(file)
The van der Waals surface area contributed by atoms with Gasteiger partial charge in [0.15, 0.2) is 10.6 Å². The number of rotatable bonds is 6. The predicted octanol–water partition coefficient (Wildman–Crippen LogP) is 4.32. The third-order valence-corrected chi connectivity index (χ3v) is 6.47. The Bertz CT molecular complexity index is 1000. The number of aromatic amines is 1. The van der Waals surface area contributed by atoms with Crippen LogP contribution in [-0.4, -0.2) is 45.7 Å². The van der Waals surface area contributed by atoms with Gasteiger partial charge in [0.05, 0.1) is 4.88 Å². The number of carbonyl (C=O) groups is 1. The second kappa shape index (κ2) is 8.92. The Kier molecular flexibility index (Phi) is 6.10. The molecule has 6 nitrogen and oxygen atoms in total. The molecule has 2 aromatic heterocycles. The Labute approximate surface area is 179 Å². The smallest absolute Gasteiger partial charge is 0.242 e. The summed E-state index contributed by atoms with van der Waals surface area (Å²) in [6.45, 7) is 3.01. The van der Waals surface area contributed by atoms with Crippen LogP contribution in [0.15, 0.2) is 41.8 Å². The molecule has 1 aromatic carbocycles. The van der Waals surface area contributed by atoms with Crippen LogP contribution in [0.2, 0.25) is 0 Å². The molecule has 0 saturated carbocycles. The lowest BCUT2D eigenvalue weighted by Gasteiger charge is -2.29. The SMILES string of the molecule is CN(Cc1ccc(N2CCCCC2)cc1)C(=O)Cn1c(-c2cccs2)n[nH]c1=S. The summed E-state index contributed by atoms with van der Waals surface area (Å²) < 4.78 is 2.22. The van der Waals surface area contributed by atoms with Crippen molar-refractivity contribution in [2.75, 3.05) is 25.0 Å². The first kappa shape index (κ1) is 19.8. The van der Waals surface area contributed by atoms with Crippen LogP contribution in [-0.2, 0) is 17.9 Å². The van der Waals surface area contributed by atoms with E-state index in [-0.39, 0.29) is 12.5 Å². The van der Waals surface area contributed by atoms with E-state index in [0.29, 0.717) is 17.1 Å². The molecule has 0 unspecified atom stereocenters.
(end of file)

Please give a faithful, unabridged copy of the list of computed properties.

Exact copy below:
The van der Waals surface area contributed by atoms with Gasteiger partial charge in [0.15, 0.2) is 10.6 Å². The number of rotatable bonds is 6. The predicted octanol–water partition coefficient (Wildman–Crippen LogP) is 4.32. The third-order valence-corrected chi connectivity index (χ3v) is 6.47. The Bertz CT molecular complexity index is 1000. The number of aromatic amines is 1. The van der Waals surface area contributed by atoms with Crippen LogP contribution in [-0.4, -0.2) is 45.7 Å². The van der Waals surface area contributed by atoms with Gasteiger partial charge in [0.05, 0.1) is 4.88 Å². The number of carbonyl (C=O) groups is 1. The second kappa shape index (κ2) is 8.92. The Kier molecular flexibility index (Phi) is 6.10. The molecule has 6 nitrogen and oxygen atoms in total. The molecule has 2 aromatic heterocycles. The Labute approximate surface area is 179 Å². The smallest absolute Gasteiger partial charge is 0.242 e. The summed E-state index contributed by atoms with van der Waals surface area (Å²) in [6.45, 7) is 3.01. The van der Waals surface area contributed by atoms with Crippen LogP contribution in [0.15, 0.2) is 41.8 Å². The molecule has 1 aromatic carbocycles. The van der Waals surface area contributed by atoms with Crippen LogP contribution in [0.2, 0.25) is 0 Å². The molecule has 0 saturated carbocycles. The lowest BCUT2D eigenvalue weighted by Gasteiger charge is -2.29. The SMILES string of the molecule is CN(Cc1ccc(N2CCCCC2)cc1)C(=O)Cn1c(-c2cccs2)n[nH]c1=S. The summed E-state index contributed by atoms with van der Waals surface area (Å²) < 4.78 is 2.22. The van der Waals surface area contributed by atoms with Crippen molar-refractivity contribution in [2.75, 3.05) is 25.0 Å². The first kappa shape index (κ1) is 19.8. The van der Waals surface area contributed by atoms with Crippen LogP contribution in [-0.2, 0) is 17.9 Å². The van der Waals surface area contributed by atoms with E-state index in [-0.39, 0.29) is 12.5 Å². The van der Waals surface area contributed by atoms with E-state index in [0.29, 0.717) is 17.1 Å². The molecule has 0 unspecified atom stereocenters.